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The Consortium for Common Food Names (CCFN) and a coalition of other U.S. dairy stakeholders prevailed today in their vigorous opposition to lengthy efforts by French and Swiss gruyere associations to trademark the term "gruyere" in the United States. The U.S. Patent and Trademark Office's (USPTO) Trademark Trial and Appeal Board rejected that application finding that the term gruyere is a generic style of cheese.
"This is a victory for consumers as it preserves a variety of choices for shoppers in the cheese case by safeguarding a term that has been used by cheesemakers outside of Europe for many years," said CCFN Executive Director Jaime Castaneda. "We support the rule of law, which clearly guided the USPTO in making this decision."
CCFN, working alongside several of its members, as well as non-member companies that contributed to supporting the opposition filing, dedicated extensive time and resources throughout the litigation to demonstrate to USPTO that all cheesemakers and their customers had the right to continue to sell gruyere in the United States. There is a U.S. Standard of Identity regulation for gruyere, which specifies the requirements for how this type of cheese is made regardless of where it is produced. At the same time, the Swiss can identify their gruyere in the U.S. market through use of the logo "Le Gruyere Switzerland AOC", which the USPTO approved in 2013.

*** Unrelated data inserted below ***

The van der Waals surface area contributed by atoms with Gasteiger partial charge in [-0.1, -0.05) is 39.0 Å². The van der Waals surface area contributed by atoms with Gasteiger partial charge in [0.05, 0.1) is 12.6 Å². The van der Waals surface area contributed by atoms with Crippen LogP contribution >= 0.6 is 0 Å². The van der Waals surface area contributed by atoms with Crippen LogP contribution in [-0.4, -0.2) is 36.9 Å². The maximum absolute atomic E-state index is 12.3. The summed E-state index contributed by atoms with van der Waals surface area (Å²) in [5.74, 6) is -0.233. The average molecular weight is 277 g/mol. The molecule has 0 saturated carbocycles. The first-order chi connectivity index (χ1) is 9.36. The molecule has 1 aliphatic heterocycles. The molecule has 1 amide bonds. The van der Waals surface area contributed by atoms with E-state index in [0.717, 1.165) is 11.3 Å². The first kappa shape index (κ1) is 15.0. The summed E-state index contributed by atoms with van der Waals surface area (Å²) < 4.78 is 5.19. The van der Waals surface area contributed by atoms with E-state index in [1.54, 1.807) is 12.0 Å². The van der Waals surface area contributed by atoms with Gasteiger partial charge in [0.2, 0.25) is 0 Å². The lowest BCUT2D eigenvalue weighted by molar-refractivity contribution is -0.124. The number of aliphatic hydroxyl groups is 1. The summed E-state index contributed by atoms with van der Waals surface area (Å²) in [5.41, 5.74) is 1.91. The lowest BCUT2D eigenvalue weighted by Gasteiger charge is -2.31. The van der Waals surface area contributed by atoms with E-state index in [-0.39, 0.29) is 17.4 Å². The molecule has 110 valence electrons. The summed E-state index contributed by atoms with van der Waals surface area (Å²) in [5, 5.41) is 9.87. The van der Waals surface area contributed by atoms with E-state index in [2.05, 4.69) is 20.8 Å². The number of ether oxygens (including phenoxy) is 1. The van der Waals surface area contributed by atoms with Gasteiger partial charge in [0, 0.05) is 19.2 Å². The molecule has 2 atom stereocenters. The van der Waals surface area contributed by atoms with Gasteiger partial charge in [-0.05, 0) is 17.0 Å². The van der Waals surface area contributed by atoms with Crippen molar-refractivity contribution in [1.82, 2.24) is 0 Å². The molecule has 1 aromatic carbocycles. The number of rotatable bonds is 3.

While an appeal is possible in the case, CCFN views this decision as extremely positive and in keeping with other notable positive developments in the U.S. market in recent years. For example, Italy's asiago consortium (Consorzio Tutela Formaggio Asiago) last year finally dropped its efforts to register a U.S. trademark for exclusive use of the term "asiago" in the United States in the face of steadfast efforts by CCFN and the USPTO's recognition of the generic nature of that term. And more recently, USPTO took steps to bolster its measures for evaluating and safeguarding widespread use of generic terms.
CCFN supports valid geographical indications (GIs) - names associated with specialized foods from regions throughout the world that are used in a compound form - when used properly and not to establish unfair trade barriers to generic foods.
"We continue to firmly oppose any attempt to monopolize generic names that have become part of the public domain, which is a blatant market-share grab designed to limit competition. Today's decision on gruyere allows all cheesemakers, not just those in France or Switzerland, to continue to create and market this common name cheese - that's something we should all celebrate," Castaneda said.